My visit to Hokkenakal Waterfalls in Tamilnadu, popularly known as the Niagara Falls of India, was one of its kind. For the fact that it was the first time I had an opportunity to look at the pristine beauty of Southern India with its panoramic views. We, the family, started our journey from Bangalore in the wee hours of the morning. To satiate our hunger pangs, we kept some munches and cookies. With all the traffic halts and uncalled toll booths, it took us about 4 hours to reach the final destination. Interestingly, as we crossed the former terrorised area of Verappan, anxiety struck a chord but we were pretty soon flooded with random information surrounding that place via our taxi driver. In the afternoon, we started with our expedition.
On the outset, it was not such an amazing place but as soon as we started our boat carnival, it was a different world altogether. The scenic beauty of the place was breath taking and astounding.
The coracles we took to get conversant with the sacred Kaveri river reminded me of the people who used to travel across their destination during the reign of Chola and other former princely dynasty. The coracle owner we came across was very simple looking man who was to ferry us across the waterfalls. At the initial stage, the introduction was not beyond the monetary affairs, and the time he was to devote to our maiden odyssey. When we started our sojourn, we had no idea that it was going to be one of the most memorable and exciting time of our lives. He started rowing in the most sacred river of Southern India Kaveri, taking each one of us delicately and sincerely to the designated trajectory. He made us laugh with his antiques of rowing by moving the boat in the circular motion, which brought all the adventure and had dopamine effect upon us. Then he waded through the Kaveri to make us experience the natural springs and water falls by putting his boat under sacred water. The Sun was gleaming all over our us but water came to rescue us from the scorching heat.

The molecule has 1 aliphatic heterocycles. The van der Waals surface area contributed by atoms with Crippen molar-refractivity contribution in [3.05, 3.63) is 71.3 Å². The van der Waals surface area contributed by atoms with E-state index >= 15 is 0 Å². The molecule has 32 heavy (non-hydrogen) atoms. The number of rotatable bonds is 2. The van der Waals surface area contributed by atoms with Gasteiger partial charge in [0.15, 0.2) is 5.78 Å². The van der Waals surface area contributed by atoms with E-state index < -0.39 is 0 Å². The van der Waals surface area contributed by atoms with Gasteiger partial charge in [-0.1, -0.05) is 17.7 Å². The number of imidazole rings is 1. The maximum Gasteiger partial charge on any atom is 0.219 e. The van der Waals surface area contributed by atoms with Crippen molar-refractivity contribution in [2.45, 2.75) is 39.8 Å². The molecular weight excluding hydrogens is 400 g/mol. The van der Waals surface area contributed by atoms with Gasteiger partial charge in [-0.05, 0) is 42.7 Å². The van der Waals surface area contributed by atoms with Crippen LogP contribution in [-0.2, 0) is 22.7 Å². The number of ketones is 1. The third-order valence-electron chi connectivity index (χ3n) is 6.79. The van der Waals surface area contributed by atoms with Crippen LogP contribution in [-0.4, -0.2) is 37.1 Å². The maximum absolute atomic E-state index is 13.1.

I was the only one who was going crazy for more such rides as the inner child of mine wanted to enjoy the majestic and sacred water ablutions. He observed this and made us experience the joy and fun one could get from being in that place. He was feeling more happy by making us happy.
From there I sensed each one of us is capable of giving such unusual gifts to each other. The joy with which that simple yet beautiful person was able to give had no comparison to what we had paid for that ride.
The unusual gift of spreading happiness literally made me feel small. We cannot buy happiness but happiness can always be acquired through one’s true sense of humanity.